Then there are articles like the one on the Herald this morning. With University administrators (I hesitate to call them leaders), putting out statements to the media like, "The committee said the OECD average was for 82 per cent of government funding to be devoted to institutions and 18 per cent to student financial support. But in New Zealand 58 per cent went to institutions and 42 per cent to students.". They go on to say they are not really interested in a "zero-sum game" battle between universities and students but obviously they are.
The Herald quoting Hugh Fletcher on education, scares the bejusus out of me. Really. Its hovering over me like a stormy sulky cloud.
The fees cap: "I just think it's a nonsense for the Government to be controlling fees."
How some degrees should cost more than others: "[Law] students should be paying a hell of a lot more than those doing a history degree."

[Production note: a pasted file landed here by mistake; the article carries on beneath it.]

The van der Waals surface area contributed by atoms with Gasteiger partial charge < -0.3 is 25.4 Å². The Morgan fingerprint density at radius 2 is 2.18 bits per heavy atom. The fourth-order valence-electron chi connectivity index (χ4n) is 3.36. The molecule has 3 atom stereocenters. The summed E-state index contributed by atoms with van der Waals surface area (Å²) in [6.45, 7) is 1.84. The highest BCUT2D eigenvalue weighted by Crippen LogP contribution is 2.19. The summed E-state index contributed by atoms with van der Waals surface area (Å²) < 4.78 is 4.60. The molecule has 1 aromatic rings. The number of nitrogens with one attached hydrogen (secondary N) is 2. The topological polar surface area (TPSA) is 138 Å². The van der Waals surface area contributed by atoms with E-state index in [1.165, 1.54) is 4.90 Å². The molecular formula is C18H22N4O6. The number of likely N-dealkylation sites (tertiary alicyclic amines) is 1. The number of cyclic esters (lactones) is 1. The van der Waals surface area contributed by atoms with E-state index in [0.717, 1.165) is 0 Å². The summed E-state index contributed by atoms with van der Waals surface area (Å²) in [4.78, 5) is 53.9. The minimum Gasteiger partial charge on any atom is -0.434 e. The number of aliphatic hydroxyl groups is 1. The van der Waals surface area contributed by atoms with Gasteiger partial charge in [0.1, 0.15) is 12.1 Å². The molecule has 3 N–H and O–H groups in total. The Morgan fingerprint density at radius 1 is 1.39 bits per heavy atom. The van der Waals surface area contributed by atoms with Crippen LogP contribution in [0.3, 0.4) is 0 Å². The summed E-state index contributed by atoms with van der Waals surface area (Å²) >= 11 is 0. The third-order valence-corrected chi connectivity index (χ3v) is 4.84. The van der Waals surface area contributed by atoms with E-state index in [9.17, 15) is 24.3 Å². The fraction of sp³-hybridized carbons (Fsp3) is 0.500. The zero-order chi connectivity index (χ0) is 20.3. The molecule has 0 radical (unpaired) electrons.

How some law schools should cost more than others: "Let the students decide. If they want to go to the lower priced one, they can go to the lower priced one."
The biases his ideas seek to perpetuate and increase are all to obvious. The ironic thing is I'm not really too far "left" on University funding. I like the reasoning behind strategically directed and focussed Universities. I supported the intent, if not the method, of the reduction of Arts at Canterbury University in the last couple of years (we have better humanities schools elsewhere) and I like the idea, if not the practice, of making academics more accountable for their research outputs. I'm way out on the "right", in my opinion that the biggest problem with Universities today (and arguably the public service) is "tenure" and the sense of privilege of University staff. The problems of deadwood, academic paralysis and inter-departmental rivalries may be overcome by changing how academics are employed. The current funding system is achieving this to some degree, but experiencing teething troubles with bureaucracy, it will be interesting to see how this evolves.